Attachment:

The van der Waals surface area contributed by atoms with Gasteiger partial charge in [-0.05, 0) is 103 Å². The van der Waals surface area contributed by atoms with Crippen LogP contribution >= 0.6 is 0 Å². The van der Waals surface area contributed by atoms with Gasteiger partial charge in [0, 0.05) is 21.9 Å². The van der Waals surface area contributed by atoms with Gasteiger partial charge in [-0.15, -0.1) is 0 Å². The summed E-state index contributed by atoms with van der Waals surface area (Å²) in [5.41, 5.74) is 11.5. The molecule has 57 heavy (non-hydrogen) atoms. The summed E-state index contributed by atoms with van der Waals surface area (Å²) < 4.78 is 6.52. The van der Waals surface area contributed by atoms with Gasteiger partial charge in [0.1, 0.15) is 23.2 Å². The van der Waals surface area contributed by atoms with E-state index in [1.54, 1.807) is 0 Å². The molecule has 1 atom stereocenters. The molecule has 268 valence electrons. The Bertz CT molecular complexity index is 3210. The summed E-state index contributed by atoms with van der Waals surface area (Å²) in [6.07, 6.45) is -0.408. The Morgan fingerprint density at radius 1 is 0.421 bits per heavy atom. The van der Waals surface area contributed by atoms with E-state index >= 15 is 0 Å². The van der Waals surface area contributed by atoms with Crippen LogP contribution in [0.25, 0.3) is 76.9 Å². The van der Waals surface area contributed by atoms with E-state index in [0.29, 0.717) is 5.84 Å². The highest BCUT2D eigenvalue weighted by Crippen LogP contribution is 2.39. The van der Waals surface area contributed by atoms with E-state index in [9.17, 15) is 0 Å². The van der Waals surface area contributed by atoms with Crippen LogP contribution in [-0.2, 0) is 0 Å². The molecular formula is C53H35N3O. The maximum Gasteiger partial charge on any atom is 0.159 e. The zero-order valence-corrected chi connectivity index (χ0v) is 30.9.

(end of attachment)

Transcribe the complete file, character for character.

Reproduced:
The van der Waals surface area contributed by atoms with Gasteiger partial charge in [-0.05, 0) is 103 Å². The van der Waals surface area contributed by atoms with Crippen LogP contribution >= 0.6 is 0 Å². The van der Waals surface area contributed by atoms with Gasteiger partial charge in [0, 0.05) is 21.9 Å². The van der Waals surface area contributed by atoms with Gasteiger partial charge in [-0.15, -0.1) is 0 Å². The summed E-state index contributed by atoms with van der Waals surface area (Å²) in [5.41, 5.74) is 11.5. The molecule has 57 heavy (non-hydrogen) atoms. The summed E-state index contributed by atoms with van der Waals surface area (Å²) < 4.78 is 6.52. The van der Waals surface area contributed by atoms with Gasteiger partial charge in [0.1, 0.15) is 23.2 Å². The van der Waals surface area contributed by atoms with E-state index in [1.54, 1.807) is 0 Å². The molecule has 1 atom stereocenters. The molecule has 268 valence electrons. The Bertz CT molecular complexity index is 3210. The summed E-state index contributed by atoms with van der Waals surface area (Å²) in [6.07, 6.45) is -0.408. The Morgan fingerprint density at radius 1 is 0.421 bits per heavy atom. The van der Waals surface area contributed by atoms with E-state index >= 15 is 0 Å². The van der Waals surface area contributed by atoms with Crippen LogP contribution in [0.25, 0.3) is 76.9 Å². The van der Waals surface area contributed by atoms with E-state index in [0.29, 0.717) is 5.84 Å². The highest BCUT2D eigenvalue weighted by Crippen LogP contribution is 2.39. The van der Waals surface area contributed by atoms with E-state index in [9.17, 15) is 0 Å². The van der Waals surface area contributed by atoms with Crippen LogP contribution in [-0.2, 0) is 0 Å². The molecular formula is C53H35N3O. The maximum Gasteiger partial charge on any atom is 0.159 e. The zero-order valence-corrected chi connectivity index (χ0v) is 30.9.